Update as of August 31, 2020: Due to the latest revisions in the AAOIFI shariah standards, the liquidity filter is no longer included as part of the financial screen.

To identify Shariah-compliant stocks, Zoya applies the shariah standards determined by the Accounting and Auditing Organization for Islamic Financial Institutions (AAOIFI) under the guidance of our shariah advisor, Sheikh Joe Bradford. AAOIFI is an international nonprofit organization based in Bahrain that develops uniform standards and training for the Islamic finance industry. You can learn more about them here.

How do you apply them?

In order to ensure that the stocks we present in Zoya are compliant, we run two screens: first a business activities screen, then a financial screen.

The business activities screen identifies how a company earns its money. Companies that provide products or services that are prohibited in Islam — such as alcohol, gambling, pornography, and interest-based financial products — are an obvious no-no. We then screen for secondary activities, things that may not be outright haram (impermissible) but are frowned upon such as music/media, advertising, weapons, and tobacco. We track how much revenue is earned by selling products like these so that you can determine the level you are comfortable with in your portfolio.

There are cases where a company’s core business is perfectly fine, but a small amount of revenue is earned through haram products. An example would be an airlines that sells alcohol on its flights or a supermarket that sells pork. Most scholars tend to agree that no more than 5% of revenue can come from impermissible means. The compliance report in the Zoya app will list the non-Islamic revenue percentage broken down by individual segments, as they are reported on the company’s annual SEC filings (Form 10-K). Our screening engine will then flag them as either non-compliant or questionable.

For the financial screens, we identify interest-bearing debt, interest-bearing securities, and liquidity.

Interest-bearing debt refers to the loans a company takes out to fund their business operations. To be acceptable, a company’s debt-to-market cap ratio can be no higher than 30%. In other words, a company’s debt can only be roughly one-third of its market value, or market capitalization. The market cap is simply the stock price multiplied by the number of shares outstanding. Why is this important? Because the best hedge against volatility is a well-capitalized company, and companies with low debt and less liabilities will be more stable.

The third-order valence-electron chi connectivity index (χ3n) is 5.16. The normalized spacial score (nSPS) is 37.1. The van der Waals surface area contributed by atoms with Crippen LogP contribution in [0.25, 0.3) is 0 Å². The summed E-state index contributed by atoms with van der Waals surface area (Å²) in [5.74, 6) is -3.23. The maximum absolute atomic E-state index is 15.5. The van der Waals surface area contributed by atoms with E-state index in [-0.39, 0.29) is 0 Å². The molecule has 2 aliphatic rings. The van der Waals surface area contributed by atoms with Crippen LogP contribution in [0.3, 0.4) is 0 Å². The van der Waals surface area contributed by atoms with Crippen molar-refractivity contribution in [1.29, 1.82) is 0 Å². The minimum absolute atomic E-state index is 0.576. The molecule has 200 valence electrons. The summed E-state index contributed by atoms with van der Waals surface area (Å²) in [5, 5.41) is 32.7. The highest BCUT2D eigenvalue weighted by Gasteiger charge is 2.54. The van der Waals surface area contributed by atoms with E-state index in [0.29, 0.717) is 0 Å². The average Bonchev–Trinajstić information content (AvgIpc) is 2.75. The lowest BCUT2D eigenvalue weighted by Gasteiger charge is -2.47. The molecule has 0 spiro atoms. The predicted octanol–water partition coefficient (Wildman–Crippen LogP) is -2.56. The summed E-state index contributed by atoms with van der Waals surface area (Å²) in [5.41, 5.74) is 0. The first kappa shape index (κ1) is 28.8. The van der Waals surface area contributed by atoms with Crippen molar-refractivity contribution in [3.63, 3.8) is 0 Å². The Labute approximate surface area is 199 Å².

Interest-bearing debt = Total debt / Market Cap

Interest-bearing securities refer to a company’s investments in assets that generate interest. This also cannot exceed 30% of the market cap.

Interest-bearing securities = (Cash + Cash Equivalents + Deposits) / Market Cap

Lastly, liquidity refers to a company’s cash, cash equivalents, and accounts receivable (i.e. money owed to the firm by its customers). The total liquidity may not exceed 70% of total assets in order to be an acceptable investment. Anything higher can be considered hoarding.

Liquidity = (Cash + Cash Equivalents + Accounts Receivable) / Total Assets

What about other screening methodologies?

There are a handful of Shariah-compliance screening standards out there — no single standard is used by all Islamic finance companies or data providers. We plan to support these other standards within our app very soon.

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